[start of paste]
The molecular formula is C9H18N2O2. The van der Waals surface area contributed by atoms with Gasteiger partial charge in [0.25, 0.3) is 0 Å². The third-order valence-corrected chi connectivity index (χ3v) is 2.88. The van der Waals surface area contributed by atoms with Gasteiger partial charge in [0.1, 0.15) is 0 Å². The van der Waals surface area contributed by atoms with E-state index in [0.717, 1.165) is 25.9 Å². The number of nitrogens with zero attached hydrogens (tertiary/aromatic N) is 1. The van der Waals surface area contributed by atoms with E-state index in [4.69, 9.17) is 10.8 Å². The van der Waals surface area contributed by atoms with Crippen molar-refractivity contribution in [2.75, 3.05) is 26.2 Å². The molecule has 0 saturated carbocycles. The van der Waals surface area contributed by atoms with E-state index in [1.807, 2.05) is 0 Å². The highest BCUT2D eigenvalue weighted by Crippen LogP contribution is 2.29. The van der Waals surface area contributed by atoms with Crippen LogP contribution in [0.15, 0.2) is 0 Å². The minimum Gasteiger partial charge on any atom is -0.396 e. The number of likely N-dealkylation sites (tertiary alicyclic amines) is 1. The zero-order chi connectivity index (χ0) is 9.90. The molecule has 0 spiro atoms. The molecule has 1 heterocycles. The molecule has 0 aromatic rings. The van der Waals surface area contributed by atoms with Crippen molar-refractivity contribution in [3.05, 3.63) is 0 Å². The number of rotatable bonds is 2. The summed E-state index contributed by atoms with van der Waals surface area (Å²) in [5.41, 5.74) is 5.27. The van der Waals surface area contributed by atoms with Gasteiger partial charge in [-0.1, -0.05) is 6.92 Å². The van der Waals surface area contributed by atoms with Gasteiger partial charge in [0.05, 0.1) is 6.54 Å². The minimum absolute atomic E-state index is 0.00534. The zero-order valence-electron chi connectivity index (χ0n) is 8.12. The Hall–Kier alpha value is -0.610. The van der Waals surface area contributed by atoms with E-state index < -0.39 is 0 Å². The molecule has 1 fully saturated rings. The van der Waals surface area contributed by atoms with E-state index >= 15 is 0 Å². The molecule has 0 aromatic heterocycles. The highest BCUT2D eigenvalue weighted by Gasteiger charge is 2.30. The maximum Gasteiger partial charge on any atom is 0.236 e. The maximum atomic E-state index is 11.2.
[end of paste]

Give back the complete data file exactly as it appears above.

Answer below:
The molecular formula is C9H18N2O2. The van der Waals surface area contributed by atoms with Gasteiger partial charge in [0.25, 0.3) is 0 Å². The third-order valence-corrected chi connectivity index (χ3v) is 2.88. The van der Waals surface area contributed by atoms with Gasteiger partial charge in [0.1, 0.15) is 0 Å². The van der Waals surface area contributed by atoms with E-state index in [0.717, 1.165) is 25.9 Å². The number of nitrogens with zero attached hydrogens (tertiary/aromatic N) is 1. The van der Waals surface area contributed by atoms with E-state index in [4.69, 9.17) is 10.8 Å². The van der Waals surface area contributed by atoms with Crippen molar-refractivity contribution in [2.75, 3.05) is 26.2 Å². The molecule has 0 saturated carbocycles. The van der Waals surface area contributed by atoms with E-state index in [1.807, 2.05) is 0 Å². The highest BCUT2D eigenvalue weighted by Crippen LogP contribution is 2.29. The van der Waals surface area contributed by atoms with Crippen LogP contribution in [0.15, 0.2) is 0 Å². The minimum Gasteiger partial charge on any atom is -0.396 e. The number of likely N-dealkylation sites (tertiary alicyclic amines) is 1. The zero-order chi connectivity index (χ0) is 9.90. The molecule has 0 spiro atoms. The molecule has 1 heterocycles. The molecule has 0 aromatic rings. The van der Waals surface area contributed by atoms with Crippen molar-refractivity contribution in [3.05, 3.63) is 0 Å². The number of rotatable bonds is 2. The summed E-state index contributed by atoms with van der Waals surface area (Å²) in [5.41, 5.74) is 5.27. The van der Waals surface area contributed by atoms with Gasteiger partial charge in [-0.1, -0.05) is 6.92 Å². The van der Waals surface area contributed by atoms with Gasteiger partial charge in [0.05, 0.1) is 6.54 Å². The minimum absolute atomic E-state index is 0.00534. The zero-order valence-electron chi connectivity index (χ0n) is 8.12. The Hall–Kier alpha value is -0.610. The van der Waals surface area contributed by atoms with E-state index < -0.39 is 0 Å². The molecule has 1 fully saturated rings. The van der Waals surface area contributed by atoms with E-state index >= 15 is 0 Å². The molecule has 0 aromatic heterocycles. The highest BCUT2D eigenvalue weighted by Gasteiger charge is 2.30. The maximum Gasteiger partial charge on any atom is 0.236 e. The maximum atomic E-state index is 11.2.